Suddenly our Westminster politicians seem very interested in the local jobs, writes Janet Sillett. Maybe these Johnny-come-latelys to the regional scene sense a shift in power, but they must prove their local chops if they want to be metro mayors.
“The confirmed candidates for the new ‘metro’ mayors are all blokes” (Headline in Guardian G2 24th May)
Well, yes, that may be right, and it may be significant, but it could easily have been ‘the confirmed candidates for the new metro mayors are all MPs and former MPs’. That may not be the full story – but it seems that only MPs who want to become mayors get any coverage.
Let’s look at a few of these future contests. Greater Manchester – the three main contenders seem to be the current PPC and acting mayor, Tony Lloyd, a former MP, Ivan Lewis a current MP, and now, of course, Andy Burnham MP.
We are told in the media that Luciana Berger, a Liverpool MP, is seriously considering running for the mayor of Liverpool City Region. Walton MP Steve Rotherham has said he will bid to be the candidate but he had been a councillor previously. However, there are potential candidates who are not MPs – St Helens council leader, Barrie Grunewald, has said he is going to be standing as the candidate. And, the current elected mayor of Liverpool, Jo Anderson, is vying for the candidature. So this one is certainly a one to watch. In the national media there has, so far, been little about anyone but Berger. The local press is interested in all the potential candidates.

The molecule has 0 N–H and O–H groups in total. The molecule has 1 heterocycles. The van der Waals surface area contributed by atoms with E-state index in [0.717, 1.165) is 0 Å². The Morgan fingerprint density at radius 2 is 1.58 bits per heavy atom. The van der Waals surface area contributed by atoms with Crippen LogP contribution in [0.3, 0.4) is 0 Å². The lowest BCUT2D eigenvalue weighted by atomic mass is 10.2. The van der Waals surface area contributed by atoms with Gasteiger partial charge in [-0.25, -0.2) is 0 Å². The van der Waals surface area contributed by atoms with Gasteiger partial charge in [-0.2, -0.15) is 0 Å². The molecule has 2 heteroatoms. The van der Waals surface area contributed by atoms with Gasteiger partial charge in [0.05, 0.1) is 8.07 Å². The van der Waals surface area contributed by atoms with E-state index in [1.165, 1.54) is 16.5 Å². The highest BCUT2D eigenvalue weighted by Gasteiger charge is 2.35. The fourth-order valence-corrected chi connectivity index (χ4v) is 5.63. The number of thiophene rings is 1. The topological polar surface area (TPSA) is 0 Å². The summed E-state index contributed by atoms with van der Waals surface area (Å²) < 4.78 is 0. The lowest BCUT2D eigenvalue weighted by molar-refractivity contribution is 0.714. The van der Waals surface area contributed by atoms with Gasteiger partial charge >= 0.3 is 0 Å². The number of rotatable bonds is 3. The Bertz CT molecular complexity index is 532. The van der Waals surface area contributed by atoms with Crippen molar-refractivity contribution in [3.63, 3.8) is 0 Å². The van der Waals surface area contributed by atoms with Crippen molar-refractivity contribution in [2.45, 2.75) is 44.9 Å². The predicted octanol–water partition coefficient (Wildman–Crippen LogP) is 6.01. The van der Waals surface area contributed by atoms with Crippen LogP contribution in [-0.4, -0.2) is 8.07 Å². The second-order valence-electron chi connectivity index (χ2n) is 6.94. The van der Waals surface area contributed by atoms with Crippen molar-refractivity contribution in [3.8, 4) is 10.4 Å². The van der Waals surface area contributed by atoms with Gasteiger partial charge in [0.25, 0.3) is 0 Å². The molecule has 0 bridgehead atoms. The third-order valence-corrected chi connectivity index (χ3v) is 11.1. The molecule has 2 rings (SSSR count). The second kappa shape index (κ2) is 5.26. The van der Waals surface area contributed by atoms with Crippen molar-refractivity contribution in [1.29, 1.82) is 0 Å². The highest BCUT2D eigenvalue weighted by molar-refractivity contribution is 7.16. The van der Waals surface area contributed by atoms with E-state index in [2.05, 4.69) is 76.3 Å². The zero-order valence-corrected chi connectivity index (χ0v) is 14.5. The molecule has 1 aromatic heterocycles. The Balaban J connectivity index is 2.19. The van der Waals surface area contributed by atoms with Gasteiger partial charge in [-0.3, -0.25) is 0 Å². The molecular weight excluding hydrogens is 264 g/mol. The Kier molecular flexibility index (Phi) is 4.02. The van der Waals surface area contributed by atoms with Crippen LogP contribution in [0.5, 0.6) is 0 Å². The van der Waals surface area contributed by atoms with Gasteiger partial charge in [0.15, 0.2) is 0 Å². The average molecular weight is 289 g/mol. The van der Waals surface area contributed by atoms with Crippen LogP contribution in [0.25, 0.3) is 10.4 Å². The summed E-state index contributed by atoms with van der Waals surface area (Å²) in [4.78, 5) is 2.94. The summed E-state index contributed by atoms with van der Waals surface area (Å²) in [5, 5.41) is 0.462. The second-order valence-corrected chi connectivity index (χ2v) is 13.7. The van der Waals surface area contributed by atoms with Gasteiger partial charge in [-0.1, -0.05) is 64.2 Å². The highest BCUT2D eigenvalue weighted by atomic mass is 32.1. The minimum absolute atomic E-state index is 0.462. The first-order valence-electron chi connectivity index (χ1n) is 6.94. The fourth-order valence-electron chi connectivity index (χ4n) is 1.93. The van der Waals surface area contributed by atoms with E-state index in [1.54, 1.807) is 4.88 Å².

And of course Sadiq Khan and Zac Goldsmith were MPs when they stood for London mayor – though London is rather different from anywhere else and has always attracted national politicians.
So should local government be happy that at last there is a role in local government (is it local or is it regional or sub national – well, not central anyway) that is seen to be so important MPs will consider leaving Westminster and standing as a candidate. This is not unprecedented – Sir Peter Soulsby for example moved from Westminster to be mayor of Leicester – but he had been council leader before becoming an MP.
There is a very positive side to this – that these MPs recognise that an elected mayor of a metro city region will have power and authority, which a backbencher or even a shadow cabinet member lacks. And in some respects potentially more power than some cabinet members. Mayors will be seen to be leading their ‘places’ and to get things done – even if constrained by the lack of fiscal devolution and by the harsh financial climate.
But why does the media in particular assume that MPs have some sort of divine right to become mayors – even those with no experience at all in local government? That these major and important cities and their residents should be grateful that an MP is willing to leave the centre of power to ride to their rescue? That’s a bit harsh, but you get the meaning.
One labour organisation (Progress) website puts it like this – ‘these directly elected mayors provide a platform to change lives, and showcase both achievements and leadership nationally in a digestible, media friendly way’ – highlighting that national politicos are continuing to see metro mayors in terms of their impact on the national stage as being as important as their impact on their communities.